22 And it came to pass that the people desired of them that they should anoint one of their sons to be a king over them.
23 And now behold, this was grievous unto them. And the brother of Jared said unto them: Surely this thing leadeth into captivity.
24 But Jared said unto his brother: Suffer them that they may have a king. And therefore he said unto them: Choose ye out from among our sons a king, even whom ye will.
Earlier this week, we read about one reason to avoid establishing a monarchy: because titles and worldly recognition can be a distraction from the things which bring true happiness into our lives. In the passage above, we see a second reason: because it leads to bondage.
Near the end of their lives, Jared and his brother gathered their people. As we read in the passage above, the people requested a king. The brother of Jared was disappointed by this request. “Surely this thing leadeth into captivity.” Unfortunately, Jared prevailed upon him to let the people have their king.
What did the brother of Jared mean? How would having a king lead to captivity? By choosing a king and committing to follow him, these people were surrendering too many of their freedoms and placing too much trust in one person. When the Israelites later made the same request, the prophet Samuel warned them of the far reaching consequences: This king will take your sons and daughters to be his servants. He will take the best of your crops and your property for his own. The very best of what you own will no longer be yours because the king will have the right to confiscate it. Sadly, “the people refused to obey the voice of Samuel; and they said, Nay; but we will have a king over us” (1 Samuel 8:19).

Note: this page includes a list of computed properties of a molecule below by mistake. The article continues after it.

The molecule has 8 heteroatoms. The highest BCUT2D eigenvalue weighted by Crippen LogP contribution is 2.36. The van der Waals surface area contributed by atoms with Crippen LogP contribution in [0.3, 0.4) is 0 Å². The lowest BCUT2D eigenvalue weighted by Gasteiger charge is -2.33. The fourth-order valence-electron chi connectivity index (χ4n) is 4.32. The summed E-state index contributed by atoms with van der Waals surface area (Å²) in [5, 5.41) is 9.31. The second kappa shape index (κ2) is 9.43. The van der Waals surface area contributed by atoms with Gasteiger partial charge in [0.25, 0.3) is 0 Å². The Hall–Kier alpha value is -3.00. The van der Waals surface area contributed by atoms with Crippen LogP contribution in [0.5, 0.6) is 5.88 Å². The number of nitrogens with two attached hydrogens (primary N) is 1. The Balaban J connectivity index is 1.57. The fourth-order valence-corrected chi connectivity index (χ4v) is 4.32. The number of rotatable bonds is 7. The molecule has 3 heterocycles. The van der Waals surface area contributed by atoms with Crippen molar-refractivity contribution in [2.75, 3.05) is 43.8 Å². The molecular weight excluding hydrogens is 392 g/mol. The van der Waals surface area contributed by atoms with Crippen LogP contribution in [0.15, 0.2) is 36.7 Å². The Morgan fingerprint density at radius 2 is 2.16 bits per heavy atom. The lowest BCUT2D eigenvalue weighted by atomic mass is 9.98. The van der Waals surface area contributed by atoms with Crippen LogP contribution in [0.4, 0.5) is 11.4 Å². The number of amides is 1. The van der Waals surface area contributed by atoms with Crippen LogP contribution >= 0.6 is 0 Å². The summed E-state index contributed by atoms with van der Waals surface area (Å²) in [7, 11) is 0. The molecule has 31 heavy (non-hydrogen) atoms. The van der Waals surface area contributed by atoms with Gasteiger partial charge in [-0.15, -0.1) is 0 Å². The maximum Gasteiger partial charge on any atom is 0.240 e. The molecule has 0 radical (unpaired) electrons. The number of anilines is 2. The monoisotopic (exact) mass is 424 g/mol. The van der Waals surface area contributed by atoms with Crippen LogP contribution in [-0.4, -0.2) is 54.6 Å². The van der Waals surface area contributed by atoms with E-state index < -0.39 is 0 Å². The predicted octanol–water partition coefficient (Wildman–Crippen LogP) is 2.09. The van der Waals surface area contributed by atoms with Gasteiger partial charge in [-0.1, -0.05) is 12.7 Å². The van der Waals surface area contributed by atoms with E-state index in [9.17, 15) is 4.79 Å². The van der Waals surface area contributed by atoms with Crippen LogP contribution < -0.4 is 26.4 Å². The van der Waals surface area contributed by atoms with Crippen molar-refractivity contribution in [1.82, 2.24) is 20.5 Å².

Some decisions severely limit our future options and are extremely difficult to undo. For example:
- Church leaders have taught consistently over the years that debt is a form of bondage.
- A choice to participate in a potentially addictive behaviors can result in reduced freedom.
- As President Russell M. Nelson pointed out a few years ago, we can fill our lives with so many commitments that we are no longer free to choose how we will spend our time:
People who choose to work seven days a week are essentially in bondage—to work or perhaps to money, but they are slaves nevertheless. A millionaire who works seven days a week is a rich slave (“The Sabbath Is a Delight,” footnote 5, General Conference, May 2015).
Today, I will be grateful for the freedoms I enjoy . I will also think about the ways that my freedom can be constrained by the choices I make. Just as the brother of Jared warned his people, I will be wary of decisions which will constrain my options in the future. I will make choices which preserve my liberty.